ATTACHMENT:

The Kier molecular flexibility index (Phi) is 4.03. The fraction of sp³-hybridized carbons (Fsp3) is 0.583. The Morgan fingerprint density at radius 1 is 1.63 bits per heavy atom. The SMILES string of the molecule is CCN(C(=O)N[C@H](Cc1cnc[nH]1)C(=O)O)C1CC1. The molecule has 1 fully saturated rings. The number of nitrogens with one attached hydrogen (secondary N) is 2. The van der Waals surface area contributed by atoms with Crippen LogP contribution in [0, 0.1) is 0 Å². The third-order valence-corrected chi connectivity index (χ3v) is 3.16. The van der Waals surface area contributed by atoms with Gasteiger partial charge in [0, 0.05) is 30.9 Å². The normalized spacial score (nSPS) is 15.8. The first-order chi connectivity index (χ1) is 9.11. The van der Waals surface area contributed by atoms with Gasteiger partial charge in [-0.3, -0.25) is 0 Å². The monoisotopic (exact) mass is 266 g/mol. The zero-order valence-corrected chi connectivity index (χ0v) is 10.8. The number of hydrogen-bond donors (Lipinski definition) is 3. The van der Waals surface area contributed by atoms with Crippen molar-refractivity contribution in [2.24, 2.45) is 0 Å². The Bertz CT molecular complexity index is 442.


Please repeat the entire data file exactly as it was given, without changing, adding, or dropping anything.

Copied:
The Kier molecular flexibility index (Phi) is 4.03. The fraction of sp³-hybridized carbons (Fsp3) is 0.583. The Morgan fingerprint density at radius 1 is 1.63 bits per heavy atom. The SMILES string of the molecule is CCN(C(=O)N[C@H](Cc1cnc[nH]1)C(=O)O)C1CC1. The molecule has 1 fully saturated rings. The number of nitrogens with one attached hydrogen (secondary N) is 2. The van der Waals surface area contributed by atoms with Crippen LogP contribution in [0, 0.1) is 0 Å². The third-order valence-corrected chi connectivity index (χ3v) is 3.16. The van der Waals surface area contributed by atoms with Gasteiger partial charge in [0, 0.05) is 30.9 Å². The normalized spacial score (nSPS) is 15.8. The first-order chi connectivity index (χ1) is 9.11. The van der Waals surface area contributed by atoms with Gasteiger partial charge in [-0.3, -0.25) is 0 Å². The monoisotopic (exact) mass is 266 g/mol. The zero-order valence-corrected chi connectivity index (χ0v) is 10.8. The number of hydrogen-bond donors (Lipinski definition) is 3. The van der Waals surface area contributed by atoms with Crippen molar-refractivity contribution in [2.24, 2.45) is 0 Å². The Bertz CT molecular complexity index is 442.